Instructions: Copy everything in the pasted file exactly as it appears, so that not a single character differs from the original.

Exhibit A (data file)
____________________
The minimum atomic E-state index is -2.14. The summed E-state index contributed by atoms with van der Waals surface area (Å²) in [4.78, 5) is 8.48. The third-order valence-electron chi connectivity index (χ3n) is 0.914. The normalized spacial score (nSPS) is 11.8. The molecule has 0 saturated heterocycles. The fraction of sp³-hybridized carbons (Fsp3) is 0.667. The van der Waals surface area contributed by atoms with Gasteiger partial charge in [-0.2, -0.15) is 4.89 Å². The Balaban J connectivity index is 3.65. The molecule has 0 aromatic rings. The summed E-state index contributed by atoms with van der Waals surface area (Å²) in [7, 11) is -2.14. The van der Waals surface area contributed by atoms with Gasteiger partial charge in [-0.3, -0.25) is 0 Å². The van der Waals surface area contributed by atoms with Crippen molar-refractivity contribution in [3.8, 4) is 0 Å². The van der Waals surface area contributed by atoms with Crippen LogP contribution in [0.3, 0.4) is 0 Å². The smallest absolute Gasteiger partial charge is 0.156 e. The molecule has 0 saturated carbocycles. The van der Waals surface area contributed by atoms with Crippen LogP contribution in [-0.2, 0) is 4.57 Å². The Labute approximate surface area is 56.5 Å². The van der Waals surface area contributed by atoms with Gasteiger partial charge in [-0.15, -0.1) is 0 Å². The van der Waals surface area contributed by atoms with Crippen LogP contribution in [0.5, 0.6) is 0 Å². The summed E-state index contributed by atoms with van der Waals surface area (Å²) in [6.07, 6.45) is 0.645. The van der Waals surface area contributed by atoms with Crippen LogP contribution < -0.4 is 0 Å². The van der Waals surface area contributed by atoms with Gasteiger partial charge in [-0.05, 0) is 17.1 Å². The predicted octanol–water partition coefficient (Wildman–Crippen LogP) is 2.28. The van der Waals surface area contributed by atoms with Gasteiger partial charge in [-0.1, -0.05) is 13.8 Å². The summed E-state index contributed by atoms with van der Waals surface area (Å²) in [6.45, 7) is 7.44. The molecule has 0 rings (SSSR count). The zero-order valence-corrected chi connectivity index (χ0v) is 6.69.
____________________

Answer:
The minimum atomic E-state index is -2.14. The summed E-state index contributed by atoms with van der Waals surface area (Å²) in [4.78, 5) is 8.48. The third-order valence-electron chi connectivity index (χ3n) is 0.914. The normalized spacial score (nSPS) is 11.8. The molecule has 0 saturated heterocycles. The fraction of sp³-hybridized carbons (Fsp3) is 0.667. The van der Waals surface area contributed by atoms with Gasteiger partial charge in [-0.2, -0.15) is 4.89 Å². The Balaban J connectivity index is 3.65. The molecule has 0 aromatic rings. The summed E-state index contributed by atoms with van der Waals surface area (Å²) in [7, 11) is -2.14. The van der Waals surface area contributed by atoms with Gasteiger partial charge in [-0.3, -0.25) is 0 Å². The van der Waals surface area contributed by atoms with Crippen molar-refractivity contribution in [3.8, 4) is 0 Å². The van der Waals surface area contributed by atoms with Crippen LogP contribution in [0.3, 0.4) is 0 Å². The smallest absolute Gasteiger partial charge is 0.156 e. The molecule has 0 saturated carbocycles. The van der Waals surface area contributed by atoms with Crippen LogP contribution in [-0.2, 0) is 4.57 Å². The Labute approximate surface area is 56.5 Å². The van der Waals surface area contributed by atoms with Gasteiger partial charge in [-0.15, -0.1) is 0 Å². The van der Waals surface area contributed by atoms with Crippen LogP contribution in [0.5, 0.6) is 0 Å². The summed E-state index contributed by atoms with van der Waals surface area (Å²) in [6.07, 6.45) is 0.645. The van der Waals surface area contributed by atoms with Crippen LogP contribution < -0.4 is 0 Å². The van der Waals surface area contributed by atoms with Gasteiger partial charge in [-0.05, 0) is 17.1 Å². The predicted octanol–water partition coefficient (Wildman–Crippen LogP) is 2.28. The van der Waals surface area contributed by atoms with Gasteiger partial charge in [-0.1, -0.05) is 13.8 Å². The summed E-state index contributed by atoms with van der Waals surface area (Å²) in [6.45, 7) is 7.44. The molecule has 0 rings (SSSR count). The zero-order valence-corrected chi connectivity index (χ0v) is 6.69.